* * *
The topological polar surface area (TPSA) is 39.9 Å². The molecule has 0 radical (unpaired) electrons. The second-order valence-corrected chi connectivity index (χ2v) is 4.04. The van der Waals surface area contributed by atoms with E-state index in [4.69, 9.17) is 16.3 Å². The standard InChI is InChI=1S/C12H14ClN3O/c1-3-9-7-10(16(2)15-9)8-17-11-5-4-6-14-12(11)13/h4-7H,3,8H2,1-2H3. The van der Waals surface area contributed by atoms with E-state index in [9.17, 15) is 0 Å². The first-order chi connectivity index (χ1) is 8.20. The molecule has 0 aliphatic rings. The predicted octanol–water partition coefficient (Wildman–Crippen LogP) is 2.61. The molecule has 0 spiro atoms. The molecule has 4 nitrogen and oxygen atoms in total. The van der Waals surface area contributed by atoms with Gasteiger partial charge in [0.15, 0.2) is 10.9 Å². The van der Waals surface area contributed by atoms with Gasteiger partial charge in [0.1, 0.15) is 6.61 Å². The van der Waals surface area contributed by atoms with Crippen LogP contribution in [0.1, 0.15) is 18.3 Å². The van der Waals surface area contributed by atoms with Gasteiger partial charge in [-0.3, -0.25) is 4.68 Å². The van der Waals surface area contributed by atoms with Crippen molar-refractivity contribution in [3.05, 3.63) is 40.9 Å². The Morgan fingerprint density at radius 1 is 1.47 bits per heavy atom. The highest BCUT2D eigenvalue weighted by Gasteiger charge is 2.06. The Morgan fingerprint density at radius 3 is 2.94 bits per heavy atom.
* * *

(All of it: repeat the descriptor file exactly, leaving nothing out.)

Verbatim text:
The topological polar surface area (TPSA) is 39.9 Å². The molecule has 0 radical (unpaired) electrons. The second-order valence-corrected chi connectivity index (χ2v) is 4.04. The van der Waals surface area contributed by atoms with E-state index in [4.69, 9.17) is 16.3 Å². The standard InChI is InChI=1S/C12H14ClN3O/c1-3-9-7-10(16(2)15-9)8-17-11-5-4-6-14-12(11)13/h4-7H,3,8H2,1-2H3. The van der Waals surface area contributed by atoms with E-state index in [9.17, 15) is 0 Å². The first-order chi connectivity index (χ1) is 8.20. The molecule has 0 aliphatic rings. The predicted octanol–water partition coefficient (Wildman–Crippen LogP) is 2.61. The molecule has 0 spiro atoms. The molecule has 4 nitrogen and oxygen atoms in total. The van der Waals surface area contributed by atoms with Gasteiger partial charge in [0.15, 0.2) is 10.9 Å². The van der Waals surface area contributed by atoms with Gasteiger partial charge in [0.1, 0.15) is 6.61 Å². The van der Waals surface area contributed by atoms with Crippen LogP contribution in [0.1, 0.15) is 18.3 Å². The van der Waals surface area contributed by atoms with Gasteiger partial charge in [-0.3, -0.25) is 4.68 Å². The van der Waals surface area contributed by atoms with Crippen molar-refractivity contribution in [3.05, 3.63) is 40.9 Å². The Morgan fingerprint density at radius 1 is 1.47 bits per heavy atom. The highest BCUT2D eigenvalue weighted by Gasteiger charge is 2.06. The Morgan fingerprint density at radius 3 is 2.94 bits per heavy atom.